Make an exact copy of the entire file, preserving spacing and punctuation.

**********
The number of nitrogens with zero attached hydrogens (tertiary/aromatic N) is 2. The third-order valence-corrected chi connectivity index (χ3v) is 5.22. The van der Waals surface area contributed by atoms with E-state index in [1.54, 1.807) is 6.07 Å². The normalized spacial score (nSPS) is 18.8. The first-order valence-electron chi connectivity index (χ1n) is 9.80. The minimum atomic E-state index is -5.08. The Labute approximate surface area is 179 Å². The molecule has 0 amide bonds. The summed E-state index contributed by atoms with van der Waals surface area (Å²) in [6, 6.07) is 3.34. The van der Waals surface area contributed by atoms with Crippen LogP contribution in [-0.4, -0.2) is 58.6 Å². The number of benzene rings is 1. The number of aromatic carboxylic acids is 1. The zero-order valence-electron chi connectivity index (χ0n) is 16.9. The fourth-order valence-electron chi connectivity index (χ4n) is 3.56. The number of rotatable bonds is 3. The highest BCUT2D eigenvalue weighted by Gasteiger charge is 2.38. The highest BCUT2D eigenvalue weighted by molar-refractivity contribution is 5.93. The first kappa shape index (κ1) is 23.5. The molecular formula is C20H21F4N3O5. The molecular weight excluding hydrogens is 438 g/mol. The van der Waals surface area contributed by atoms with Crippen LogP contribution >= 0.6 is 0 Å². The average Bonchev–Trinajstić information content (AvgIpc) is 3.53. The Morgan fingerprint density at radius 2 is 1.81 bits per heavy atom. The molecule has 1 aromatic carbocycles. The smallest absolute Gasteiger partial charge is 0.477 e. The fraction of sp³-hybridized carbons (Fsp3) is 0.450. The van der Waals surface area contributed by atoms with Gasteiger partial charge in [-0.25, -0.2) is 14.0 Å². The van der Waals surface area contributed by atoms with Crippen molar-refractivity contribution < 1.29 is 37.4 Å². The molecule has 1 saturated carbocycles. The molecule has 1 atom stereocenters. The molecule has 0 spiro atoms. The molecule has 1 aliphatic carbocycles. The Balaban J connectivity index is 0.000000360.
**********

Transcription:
The number of nitrogens with zero attached hydrogens (tertiary/aromatic N) is 2. The third-order valence-corrected chi connectivity index (χ3v) is 5.22. The van der Waals surface area contributed by atoms with E-state index in [1.54, 1.807) is 6.07 Å². The normalized spacial score (nSPS) is 18.8. The first-order valence-electron chi connectivity index (χ1n) is 9.80. The minimum atomic E-state index is -5.08. The Labute approximate surface area is 179 Å². The molecule has 0 amide bonds. The summed E-state index contributed by atoms with van der Waals surface area (Å²) in [6, 6.07) is 3.34. The van der Waals surface area contributed by atoms with Crippen LogP contribution in [-0.4, -0.2) is 58.6 Å². The number of benzene rings is 1. The number of aromatic carboxylic acids is 1. The zero-order valence-electron chi connectivity index (χ0n) is 16.9. The fourth-order valence-electron chi connectivity index (χ4n) is 3.56. The number of rotatable bonds is 3. The highest BCUT2D eigenvalue weighted by Gasteiger charge is 2.38. The highest BCUT2D eigenvalue weighted by molar-refractivity contribution is 5.93. The first kappa shape index (κ1) is 23.5. The molecular formula is C20H21F4N3O5. The molecular weight excluding hydrogens is 438 g/mol. The van der Waals surface area contributed by atoms with Crippen LogP contribution >= 0.6 is 0 Å². The average Bonchev–Trinajstić information content (AvgIpc) is 3.53. The Morgan fingerprint density at radius 2 is 1.81 bits per heavy atom. The molecule has 1 aromatic carbocycles. The smallest absolute Gasteiger partial charge is 0.477 e. The fraction of sp³-hybridized carbons (Fsp3) is 0.450. The van der Waals surface area contributed by atoms with Gasteiger partial charge in [-0.25, -0.2) is 14.0 Å². The van der Waals surface area contributed by atoms with Crippen molar-refractivity contribution < 1.29 is 37.4 Å². The molecule has 1 saturated carbocycles. The molecule has 1 atom stereocenters. The molecule has 0 spiro atoms. The molecule has 1 aliphatic carbocycles. The Balaban J connectivity index is 0.000000360.